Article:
EU's Mediterranean migrant crisis: Just a mess or cynical politics?

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A migrant is helped off the coast guard ship "Diciotti" after arriving at Catania Port, Italy, 13 June 2018Image source, EPA
Image caption,
Although the NGO rescue ship Aquarius was barred from Italian ports, coastguard ship Diciotti brought more than 900 migrants to Sicily on Wednesday

How easy it would be to bash out a righteous-sounding blog, slamming Italy's "far-right, anti-immigration, populist" deputy prime minister for bringing Europe's migration policy to its knees by cynically closing Italy's ports to the migrant rescue ship, Aquarius.

But, like most easy-sounding explanations for complex situations, the description above is facile; the truth far more grey than black-and-white.

Firstly, Europe's migration regulations have long been unfit for purpose.

Think back to the height of the migrant crisis three years ago, when EU countries couldn't slam the door on their neighbours fast enough in order to avoid the influx of asylum seekers.

And European solidarity hasn't progressed much since.

The number of migrant arrivals is down on previous years - especially for Greece, now that there is a questionable agreement in place with Turkey to crack down on people smugglers, who largely focused on Syrians trying to escape their bloody conflict.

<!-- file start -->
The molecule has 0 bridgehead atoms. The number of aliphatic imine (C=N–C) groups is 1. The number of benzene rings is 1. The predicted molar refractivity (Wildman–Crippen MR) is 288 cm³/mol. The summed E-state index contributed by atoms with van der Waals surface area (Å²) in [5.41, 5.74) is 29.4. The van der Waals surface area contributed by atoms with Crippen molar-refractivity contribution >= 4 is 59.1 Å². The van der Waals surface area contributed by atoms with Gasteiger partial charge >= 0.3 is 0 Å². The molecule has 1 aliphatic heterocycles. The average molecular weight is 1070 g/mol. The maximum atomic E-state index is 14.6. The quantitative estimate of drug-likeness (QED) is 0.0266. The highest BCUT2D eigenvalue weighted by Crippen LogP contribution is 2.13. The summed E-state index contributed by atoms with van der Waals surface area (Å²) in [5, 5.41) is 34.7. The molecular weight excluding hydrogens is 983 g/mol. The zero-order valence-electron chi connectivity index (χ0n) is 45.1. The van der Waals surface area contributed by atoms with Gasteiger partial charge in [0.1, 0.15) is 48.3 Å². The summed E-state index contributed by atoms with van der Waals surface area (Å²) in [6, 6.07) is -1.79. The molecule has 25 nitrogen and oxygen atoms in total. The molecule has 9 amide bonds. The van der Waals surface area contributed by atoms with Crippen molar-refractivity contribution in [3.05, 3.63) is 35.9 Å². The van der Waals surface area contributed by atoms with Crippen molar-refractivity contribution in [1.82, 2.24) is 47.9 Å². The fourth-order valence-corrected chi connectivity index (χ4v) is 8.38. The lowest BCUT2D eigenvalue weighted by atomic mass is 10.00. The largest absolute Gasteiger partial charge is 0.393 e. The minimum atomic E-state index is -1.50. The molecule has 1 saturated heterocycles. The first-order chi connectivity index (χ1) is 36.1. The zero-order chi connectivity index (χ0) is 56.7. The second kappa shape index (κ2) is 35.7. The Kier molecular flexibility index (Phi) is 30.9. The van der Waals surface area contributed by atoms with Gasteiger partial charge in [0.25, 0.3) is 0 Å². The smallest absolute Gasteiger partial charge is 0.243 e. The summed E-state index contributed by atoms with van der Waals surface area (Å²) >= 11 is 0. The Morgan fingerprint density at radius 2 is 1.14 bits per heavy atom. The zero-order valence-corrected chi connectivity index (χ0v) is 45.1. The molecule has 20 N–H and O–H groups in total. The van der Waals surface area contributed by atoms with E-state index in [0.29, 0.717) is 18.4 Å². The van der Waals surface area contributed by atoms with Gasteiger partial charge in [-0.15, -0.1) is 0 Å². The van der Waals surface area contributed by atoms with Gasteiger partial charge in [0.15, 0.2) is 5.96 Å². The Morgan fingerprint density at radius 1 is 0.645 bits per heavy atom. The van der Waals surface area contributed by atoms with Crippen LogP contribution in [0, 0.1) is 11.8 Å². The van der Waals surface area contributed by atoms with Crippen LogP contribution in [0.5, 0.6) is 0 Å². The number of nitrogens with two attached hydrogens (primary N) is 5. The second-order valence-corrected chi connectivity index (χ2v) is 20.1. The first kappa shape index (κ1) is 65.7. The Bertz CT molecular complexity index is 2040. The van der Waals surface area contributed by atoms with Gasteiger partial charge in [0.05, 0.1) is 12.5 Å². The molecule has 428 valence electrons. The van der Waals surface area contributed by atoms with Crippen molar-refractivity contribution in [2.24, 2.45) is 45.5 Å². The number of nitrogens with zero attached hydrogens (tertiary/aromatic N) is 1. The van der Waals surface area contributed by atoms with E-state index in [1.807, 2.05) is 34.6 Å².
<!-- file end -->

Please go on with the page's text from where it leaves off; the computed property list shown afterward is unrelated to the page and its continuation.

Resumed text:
But mass irregular migration to Europe is far from over.

Italy has continued to receive boatloads of people for years, ever since its neighbour across the Mediterranean, Libya, was thrown into lawlessness following Muammar Gaddafi's demise in the wake of the British- and French-led Nato military intervention.

Since then hundreds of thousands of people have arrived in Italy, the majority from African countries not at war.

Under normal circumstances, most would be classed as economic migrants rather than refugees and eligible therefore for deportation, but the asylum process is lengthy and the terrible treatment suffered by migrants at the hands of Libyan gangs en route renders many cases more complex.

Italy has overflowing migrant centres and those who manage to slip away from them have sought refuge in abandoned houses.

Why Italy's Salvini has changed Europe's debate

Many migrants don't want to be in Italy at all.

Their goal is the richer north of Europe but France and Austria have blocked their path by keeping their borders with Italy firmly shut. While elsewhere along the Mediterranean coastline, France, Spain and Malta have purposefully looked the other way.